Ponnelle's final filmed opera is beautiful, bittersweet Moza
Mike Birman | Brooklyn, New York USA | 05/11/2006
(5 out of 5 stars)
"Jean-Pierre Ponnelle specialized in filming opera: lip synching the singing while recording recitatives live. He intended to film all of Mozart's operas but passed away (in August 1988), scant weeks after the completion of this film. He filmed only 4 Mozart operas: le Nozze di Figaro, la Clemenza di Tito, Mitridate and Cosi. It is a pity we will never see his Don Giovanni or Magic Flute. Ponnelle brought keen insight and subtle beauty to his filmed operas: never more evident than here, in his vision of a contest of mistaken identity and love held in a beautiful seaside Palladian villa.
Mozart composed Cosi fan Tutte in a few weeks in autumn 1789 on commission from Emperor Joseph II of Austria (famous for this critique of Mozart: "Too beautiful for our ears and monstrous many notes, my dear Mozart". Mozart supposedly replied "Exactly as many as necessary, your majesty"). 1789 was a hard year for the composer. He composed few other works that year as he sank into despondency over his financial situation. Despite his emotional turmoil, Cosi is one of his loveliest scores with 12 gorgeous arias balanced by 18 ensembles of heart melting beauty. All this is framed by an indefinable sadness; creating that trademark Mozartian emotional ambiguity, hallmark of his greatness. When done right, Cosi fan Tutte ("They all do it" or "They are all like that". It loses in translation.) just might be the most perfect opera buffa Mozart ever composed. The opera premiered in Vienna on 26 January 1790. It was immediately controversial for its subject matter. Beethoven hated it, considering it immoral and idiotic. That kind of criticism didn't help its commercial prospects in the 19th Century.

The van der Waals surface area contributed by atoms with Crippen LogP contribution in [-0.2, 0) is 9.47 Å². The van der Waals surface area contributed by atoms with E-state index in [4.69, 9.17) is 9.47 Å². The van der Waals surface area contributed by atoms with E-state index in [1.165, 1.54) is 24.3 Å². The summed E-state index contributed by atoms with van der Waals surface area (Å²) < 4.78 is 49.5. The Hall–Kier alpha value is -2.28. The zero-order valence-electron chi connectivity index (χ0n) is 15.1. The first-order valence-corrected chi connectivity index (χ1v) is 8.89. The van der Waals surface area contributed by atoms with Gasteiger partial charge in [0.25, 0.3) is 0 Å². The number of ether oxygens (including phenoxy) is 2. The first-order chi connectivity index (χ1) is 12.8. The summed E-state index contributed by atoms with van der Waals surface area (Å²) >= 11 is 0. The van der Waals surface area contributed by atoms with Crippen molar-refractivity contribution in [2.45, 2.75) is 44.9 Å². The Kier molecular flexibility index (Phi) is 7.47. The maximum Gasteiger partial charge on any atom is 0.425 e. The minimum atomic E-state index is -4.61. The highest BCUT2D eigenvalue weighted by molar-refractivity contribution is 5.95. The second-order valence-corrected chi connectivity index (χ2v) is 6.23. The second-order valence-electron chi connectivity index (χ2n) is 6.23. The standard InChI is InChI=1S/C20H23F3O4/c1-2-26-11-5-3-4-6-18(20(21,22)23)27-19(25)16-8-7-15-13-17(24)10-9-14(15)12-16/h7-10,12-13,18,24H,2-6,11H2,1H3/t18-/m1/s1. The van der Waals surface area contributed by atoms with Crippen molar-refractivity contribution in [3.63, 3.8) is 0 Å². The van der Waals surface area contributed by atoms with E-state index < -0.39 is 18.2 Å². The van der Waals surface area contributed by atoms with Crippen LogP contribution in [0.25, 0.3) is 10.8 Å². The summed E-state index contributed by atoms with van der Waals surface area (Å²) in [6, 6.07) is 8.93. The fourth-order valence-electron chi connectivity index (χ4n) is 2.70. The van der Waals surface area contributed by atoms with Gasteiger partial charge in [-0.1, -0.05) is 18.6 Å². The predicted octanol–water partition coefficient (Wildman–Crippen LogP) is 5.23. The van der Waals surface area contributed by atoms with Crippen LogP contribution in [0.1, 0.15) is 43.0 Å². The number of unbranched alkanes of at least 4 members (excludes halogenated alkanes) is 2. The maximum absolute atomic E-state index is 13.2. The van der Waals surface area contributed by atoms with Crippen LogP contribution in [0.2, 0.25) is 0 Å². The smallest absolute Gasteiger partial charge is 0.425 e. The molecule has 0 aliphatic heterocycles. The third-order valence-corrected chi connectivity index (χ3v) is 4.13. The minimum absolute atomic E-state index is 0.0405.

Ponnelle manages to get it right, with the proper combination of visual and vocal beauty. Because the singers lip synch their arias, they can concentrate on their acting which is good enough for comic opera. It was filmed in Munich 1-15 June 1988 with the sound recording made 25 February-12 March 1988 in Vienna. Edita Gruberova and Delores Ziegler are the sisters Fiordiligi and Dorabella. They are very similar in appearance: making the story that much more believable. They even sound somewhat alike. I had some difficulty telling them apart, which made the opera more fun for me. I thought they were fine in the film. Ferruccio Furlanetto is Guglielmo. He is a well known Leporello, so Mozart wears well on him. Luis Lima is Ferrando. They are both energetic, if not especially romantic, lovers. Their singing is fine with Furlanetto the better comedian. Don Alfonso is sung by the distinguished looking Paolo Montarsolo. He looks the part, though his voice does get a little tattered now and again. Teresa Stratas is Despina and she is funny and effervescent when it is called for. Mozart indicates that she is to sing "dryly" in her comic scenes in disguise. Some may find her voice grating when she goes over-the-top. Her normal singing voice is limpid and warm. Quite a contrast. Nikolaus Harnoncourt conducts the Vienna Philharmonic, drawing a good, solid performance from them. I thought they lacked a little of their usual Mozartian sparkle. Perhaps this was an artifact of recording for a film.